“When a car pulls up, everyone is hoping it’s a foreigner because they pay so much more,” she says. “Sometimes we fight over who gets to the car window first.”

There is remarkable little wrong-doing in this article. At least by UN staff or Aid workers.


35 Crikey March 2, 2018 at 6:55 pm

The United Nations stabilization mission in Haiti consisted of (according to Wikipedia):

“The force is composed of 2,366 military personnel and 2,533 police, supported by international civilian personnel, a local civilian staff and United Nations Volunteers.

Countries contributing military personnel (7,210 in all):
Argentina (558 including a field hospital), Bolivia (208), Brazil (2,200), Canada (10), Chile (499), Croatia (3), Dominican Republic (4), Ecuador (67), France (2), Guatemala (118), Indonesia (167), Jordan (728), Nepal (1,075), Paraguay (31), Peru (209), the Philippines (157), Sri Lanka (959), United States (4), and Uruguay (1,135).

Countries contributing police/civilian personnel (2,038 in all):
Algeria (1), Benin (32), Brazil (4), Burkina Faso (26), Cameroon (8), Canada (94), Central African Republic (7), Chad (3), Chile (15), China (143), Colombia (37).[69][71] Côte D’Ivoire (60), DR Congo (2), Egypt (22), El Salvador (7), France (64), Grenada (3), Guinea (55), India (139), Israel (14), Italy (4), Jamaica (5), Jordan (312), Madagascar (2), Mali (55), Mexico (2), Nepal (168), Niger (62), Nigeria (128), Oman (2), Pakistan (248), Philippines (18), Romania (23), Russian Federation (10), Rwanda (14), Senegal (131), Serbia (5), South Africa (2), Spain (41), Sri Lanka (7), Togo (5), Turkey (46), United States (48), Uruguay (7), and Yemen (1).”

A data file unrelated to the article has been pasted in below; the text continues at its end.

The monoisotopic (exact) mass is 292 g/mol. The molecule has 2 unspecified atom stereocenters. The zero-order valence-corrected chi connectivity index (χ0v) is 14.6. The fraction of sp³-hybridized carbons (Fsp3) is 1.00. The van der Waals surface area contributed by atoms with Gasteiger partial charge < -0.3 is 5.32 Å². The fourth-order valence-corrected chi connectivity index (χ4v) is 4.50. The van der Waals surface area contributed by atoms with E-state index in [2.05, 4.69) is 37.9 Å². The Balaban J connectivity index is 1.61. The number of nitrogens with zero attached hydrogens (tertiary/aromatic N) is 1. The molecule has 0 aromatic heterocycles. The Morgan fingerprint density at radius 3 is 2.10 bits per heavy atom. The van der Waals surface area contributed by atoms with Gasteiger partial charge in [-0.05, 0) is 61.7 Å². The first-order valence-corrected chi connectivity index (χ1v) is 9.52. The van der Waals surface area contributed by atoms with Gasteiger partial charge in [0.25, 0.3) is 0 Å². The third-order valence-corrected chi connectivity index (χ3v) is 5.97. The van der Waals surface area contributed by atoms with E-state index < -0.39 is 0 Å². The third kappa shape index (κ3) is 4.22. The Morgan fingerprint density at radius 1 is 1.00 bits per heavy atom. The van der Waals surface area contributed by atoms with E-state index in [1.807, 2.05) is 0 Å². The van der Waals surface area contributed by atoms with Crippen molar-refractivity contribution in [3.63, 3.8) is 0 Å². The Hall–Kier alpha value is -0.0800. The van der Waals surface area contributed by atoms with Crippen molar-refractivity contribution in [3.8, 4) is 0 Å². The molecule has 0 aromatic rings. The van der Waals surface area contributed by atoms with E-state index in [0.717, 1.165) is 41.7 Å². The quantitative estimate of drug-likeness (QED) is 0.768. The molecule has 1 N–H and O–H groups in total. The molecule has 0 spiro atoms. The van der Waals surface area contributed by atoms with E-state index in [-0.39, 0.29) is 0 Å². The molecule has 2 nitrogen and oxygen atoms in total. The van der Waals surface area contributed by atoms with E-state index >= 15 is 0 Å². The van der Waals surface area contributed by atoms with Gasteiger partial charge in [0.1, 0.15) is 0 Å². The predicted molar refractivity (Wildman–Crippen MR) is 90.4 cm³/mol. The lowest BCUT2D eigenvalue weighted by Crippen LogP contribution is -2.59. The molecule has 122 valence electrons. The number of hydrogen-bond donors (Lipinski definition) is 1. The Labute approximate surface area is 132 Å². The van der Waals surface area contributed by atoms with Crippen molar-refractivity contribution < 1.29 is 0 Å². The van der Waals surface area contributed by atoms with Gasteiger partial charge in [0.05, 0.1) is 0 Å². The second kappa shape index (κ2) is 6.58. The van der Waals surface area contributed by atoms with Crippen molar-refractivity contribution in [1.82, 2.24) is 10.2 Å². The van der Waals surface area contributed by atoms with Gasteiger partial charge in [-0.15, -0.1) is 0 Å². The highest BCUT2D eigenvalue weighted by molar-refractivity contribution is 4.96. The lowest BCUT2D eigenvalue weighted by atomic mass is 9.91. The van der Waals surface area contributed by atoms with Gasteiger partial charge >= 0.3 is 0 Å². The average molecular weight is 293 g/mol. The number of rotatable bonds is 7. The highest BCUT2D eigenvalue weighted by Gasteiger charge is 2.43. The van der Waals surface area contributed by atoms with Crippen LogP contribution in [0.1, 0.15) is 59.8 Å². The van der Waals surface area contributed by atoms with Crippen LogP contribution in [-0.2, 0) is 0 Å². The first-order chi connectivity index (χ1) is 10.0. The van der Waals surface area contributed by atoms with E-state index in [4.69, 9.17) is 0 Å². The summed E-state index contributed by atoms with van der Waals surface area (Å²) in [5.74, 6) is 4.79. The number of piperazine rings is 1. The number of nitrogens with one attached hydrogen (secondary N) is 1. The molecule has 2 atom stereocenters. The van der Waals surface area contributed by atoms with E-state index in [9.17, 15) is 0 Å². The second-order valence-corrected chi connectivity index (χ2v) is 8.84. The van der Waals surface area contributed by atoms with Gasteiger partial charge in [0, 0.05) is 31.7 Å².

36 Anon7 March 2, 2018 at 9:28 pm

Note that the largest military contingents came from Brazil and Uruguay (the latter had troops accused of outright rape).

One can only assume that this is a nefarious plot orchestrated by China to smear Brazil.


37 rayward March 2, 2018 at 7:06 pm

My understanding is that Trump said Haiti is a shit-hole country, but it’s also my understanding he never goes there. I’m not saying if I’ve been there. Have you been there?


38 rayward March 2, 2018 at 7:19 pm

My view is that Mueller needs to ask some questions. How often does Trump go there. How long does he stay there. Has anybody objected to him being there. Does he intend to go back there. Does his wife approve of him being there. We need to know.


39 Anon2 March 2, 2018 at 8:06 pm

Thank you for continuing the proud tradition of blaming Trump for for Clinton scandals.


40 Jan March 2, 2018 at 9:12 pm

Clinton Foundation provides humanitarian assistance to hundreds of millions of people across the world. Yes, the Clintons, a couple with a effing former president, got rich too, who gives a damn.

Trump enters into shady deals across the world to build fake glitzy hotels to serve the nouveau riche and foreigners. Helps pretty much nobody but himself regularly screws contractors, partners, associates, etc.

And Haiti is Hillary’s fault?


41 Moo cow March 2, 2018 at 10:09 pm

The Clinton Foundation asked to change somebodies seat at a banquet one time, so, both sides.

42 OMG March 2, 2018 at 10:14 pm

“Hundreds of millions”? Really? Did you read the article linked above? Given your fondness for Trump’s hotels I think you’ll like this extract: “the Clinton Foundation “facilitated” the construction of a “luxury hotel in Port-au-Prince, a Marriott owned by Denis O’Brien, who has given $10 million to $25 million to the Clinton Foundation.“

43 Tom Murin March 3, 2018 at 9:16 am

Have you ever seen a WWII movie where the GI exchanges nylon stockings, chocolate or butter for sex? I don’t think women did it for love. Nothing new here. That doesn’t make it right, of course.


44 Careless March 4, 2018 at 12:03 am

Why were the aid workers so strapped that they had to barter sex for aid from dirt-poor Hatians?


45 Careless March 4, 2018 at 12:04 am

and how did these foreign prostitutes manage to find so many women there willing to pay them for sex?